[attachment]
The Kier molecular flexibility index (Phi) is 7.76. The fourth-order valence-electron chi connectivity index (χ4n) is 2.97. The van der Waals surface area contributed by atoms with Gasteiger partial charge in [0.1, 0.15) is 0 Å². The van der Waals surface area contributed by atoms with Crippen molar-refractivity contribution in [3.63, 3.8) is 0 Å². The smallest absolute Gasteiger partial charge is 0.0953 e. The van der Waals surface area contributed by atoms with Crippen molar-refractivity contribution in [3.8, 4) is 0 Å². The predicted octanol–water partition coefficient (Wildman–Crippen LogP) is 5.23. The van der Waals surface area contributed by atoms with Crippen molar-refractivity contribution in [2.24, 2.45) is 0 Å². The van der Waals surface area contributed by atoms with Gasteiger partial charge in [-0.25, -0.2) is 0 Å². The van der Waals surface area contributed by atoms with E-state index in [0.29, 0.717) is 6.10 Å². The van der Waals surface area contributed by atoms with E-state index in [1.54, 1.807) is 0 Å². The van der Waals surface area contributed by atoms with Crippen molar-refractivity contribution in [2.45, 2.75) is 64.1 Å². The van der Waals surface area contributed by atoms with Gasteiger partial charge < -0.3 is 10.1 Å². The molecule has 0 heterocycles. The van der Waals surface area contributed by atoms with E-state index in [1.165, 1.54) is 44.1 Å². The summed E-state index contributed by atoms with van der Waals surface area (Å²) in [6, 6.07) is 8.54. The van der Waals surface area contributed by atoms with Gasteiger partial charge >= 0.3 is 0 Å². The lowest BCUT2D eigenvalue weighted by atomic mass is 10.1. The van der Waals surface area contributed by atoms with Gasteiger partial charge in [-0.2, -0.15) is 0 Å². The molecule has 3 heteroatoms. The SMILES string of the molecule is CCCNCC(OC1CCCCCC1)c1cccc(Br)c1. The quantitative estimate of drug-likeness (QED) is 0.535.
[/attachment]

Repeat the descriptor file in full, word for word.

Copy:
The Kier molecular flexibility index (Phi) is 7.76. The fourth-order valence-electron chi connectivity index (χ4n) is 2.97. The van der Waals surface area contributed by atoms with Gasteiger partial charge in [0.1, 0.15) is 0 Å². The van der Waals surface area contributed by atoms with Crippen molar-refractivity contribution in [3.63, 3.8) is 0 Å². The smallest absolute Gasteiger partial charge is 0.0953 e. The van der Waals surface area contributed by atoms with Crippen molar-refractivity contribution in [3.8, 4) is 0 Å². The predicted octanol–water partition coefficient (Wildman–Crippen LogP) is 5.23. The van der Waals surface area contributed by atoms with Crippen molar-refractivity contribution in [2.24, 2.45) is 0 Å². The van der Waals surface area contributed by atoms with Gasteiger partial charge in [-0.25, -0.2) is 0 Å². The van der Waals surface area contributed by atoms with E-state index in [0.29, 0.717) is 6.10 Å². The van der Waals surface area contributed by atoms with E-state index in [1.54, 1.807) is 0 Å². The van der Waals surface area contributed by atoms with Crippen molar-refractivity contribution in [2.45, 2.75) is 64.1 Å². The van der Waals surface area contributed by atoms with Gasteiger partial charge < -0.3 is 10.1 Å². The molecule has 0 heterocycles. The van der Waals surface area contributed by atoms with E-state index in [1.165, 1.54) is 44.1 Å². The summed E-state index contributed by atoms with van der Waals surface area (Å²) in [6, 6.07) is 8.54. The van der Waals surface area contributed by atoms with Gasteiger partial charge >= 0.3 is 0 Å². The lowest BCUT2D eigenvalue weighted by atomic mass is 10.1. The van der Waals surface area contributed by atoms with Gasteiger partial charge in [-0.2, -0.15) is 0 Å². The molecule has 3 heteroatoms. The SMILES string of the molecule is CCCNCC(OC1CCCCCC1)c1cccc(Br)c1. The quantitative estimate of drug-likeness (QED) is 0.535.